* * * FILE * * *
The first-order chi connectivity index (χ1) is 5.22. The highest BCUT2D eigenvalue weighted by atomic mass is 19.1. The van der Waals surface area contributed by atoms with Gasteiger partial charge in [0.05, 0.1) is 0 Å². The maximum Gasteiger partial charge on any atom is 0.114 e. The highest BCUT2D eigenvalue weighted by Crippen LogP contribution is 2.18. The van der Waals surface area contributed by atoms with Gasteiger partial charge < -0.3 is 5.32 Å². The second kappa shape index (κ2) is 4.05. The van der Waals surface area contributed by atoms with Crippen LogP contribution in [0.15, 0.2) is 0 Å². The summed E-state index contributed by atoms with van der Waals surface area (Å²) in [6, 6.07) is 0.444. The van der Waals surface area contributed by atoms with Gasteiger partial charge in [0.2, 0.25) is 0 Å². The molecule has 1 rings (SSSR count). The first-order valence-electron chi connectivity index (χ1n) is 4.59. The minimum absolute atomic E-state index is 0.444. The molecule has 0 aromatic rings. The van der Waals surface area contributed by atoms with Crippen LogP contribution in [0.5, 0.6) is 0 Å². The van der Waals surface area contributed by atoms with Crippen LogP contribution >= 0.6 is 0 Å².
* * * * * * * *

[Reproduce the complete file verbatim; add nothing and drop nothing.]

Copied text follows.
The first-order chi connectivity index (χ1) is 5.22. The highest BCUT2D eigenvalue weighted by atomic mass is 19.1. The van der Waals surface area contributed by atoms with Gasteiger partial charge in [0.05, 0.1) is 0 Å². The maximum Gasteiger partial charge on any atom is 0.114 e. The highest BCUT2D eigenvalue weighted by Crippen LogP contribution is 2.18. The van der Waals surface area contributed by atoms with Gasteiger partial charge < -0.3 is 5.32 Å². The second kappa shape index (κ2) is 4.05. The van der Waals surface area contributed by atoms with Crippen LogP contribution in [0.15, 0.2) is 0 Å². The summed E-state index contributed by atoms with van der Waals surface area (Å²) in [6, 6.07) is 0.444. The van der Waals surface area contributed by atoms with Gasteiger partial charge in [0.2, 0.25) is 0 Å². The molecule has 1 rings (SSSR count). The first-order valence-electron chi connectivity index (χ1n) is 4.59. The minimum absolute atomic E-state index is 0.444. The molecule has 0 aromatic rings. The van der Waals surface area contributed by atoms with Crippen LogP contribution in [0.5, 0.6) is 0 Å². The van der Waals surface area contributed by atoms with Crippen LogP contribution >= 0.6 is 0 Å².